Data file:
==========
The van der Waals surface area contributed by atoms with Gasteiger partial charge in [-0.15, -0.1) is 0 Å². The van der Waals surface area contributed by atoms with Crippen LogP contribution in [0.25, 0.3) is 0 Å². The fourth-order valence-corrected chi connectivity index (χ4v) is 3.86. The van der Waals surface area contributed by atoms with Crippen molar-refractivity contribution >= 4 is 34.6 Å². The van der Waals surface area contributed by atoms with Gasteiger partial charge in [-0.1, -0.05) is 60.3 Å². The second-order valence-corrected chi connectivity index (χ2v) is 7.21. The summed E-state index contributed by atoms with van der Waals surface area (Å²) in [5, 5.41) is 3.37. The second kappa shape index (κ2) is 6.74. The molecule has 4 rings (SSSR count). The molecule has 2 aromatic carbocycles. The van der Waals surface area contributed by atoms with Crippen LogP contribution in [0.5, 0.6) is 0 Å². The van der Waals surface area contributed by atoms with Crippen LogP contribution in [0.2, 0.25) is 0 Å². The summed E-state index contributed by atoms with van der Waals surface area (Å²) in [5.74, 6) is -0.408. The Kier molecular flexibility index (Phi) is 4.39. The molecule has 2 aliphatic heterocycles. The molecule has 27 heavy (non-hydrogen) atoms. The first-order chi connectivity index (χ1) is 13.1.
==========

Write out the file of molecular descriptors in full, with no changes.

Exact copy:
The van der Waals surface area contributed by atoms with Gasteiger partial charge in [-0.15, -0.1) is 0 Å². The van der Waals surface area contributed by atoms with Crippen LogP contribution in [0.25, 0.3) is 0 Å². The fourth-order valence-corrected chi connectivity index (χ4v) is 3.86. The van der Waals surface area contributed by atoms with Crippen molar-refractivity contribution >= 4 is 34.6 Å². The van der Waals surface area contributed by atoms with Gasteiger partial charge in [-0.1, -0.05) is 60.3 Å². The second-order valence-corrected chi connectivity index (χ2v) is 7.21. The summed E-state index contributed by atoms with van der Waals surface area (Å²) in [5, 5.41) is 3.37. The second kappa shape index (κ2) is 6.74. The molecule has 4 rings (SSSR count). The molecule has 2 aromatic carbocycles. The van der Waals surface area contributed by atoms with Crippen LogP contribution in [0.5, 0.6) is 0 Å². The van der Waals surface area contributed by atoms with Crippen LogP contribution in [0.2, 0.25) is 0 Å². The summed E-state index contributed by atoms with van der Waals surface area (Å²) in [5.74, 6) is -0.408. The Kier molecular flexibility index (Phi) is 4.39. The molecule has 2 aliphatic heterocycles. The molecule has 27 heavy (non-hydrogen) atoms. The first-order chi connectivity index (χ1) is 13.1.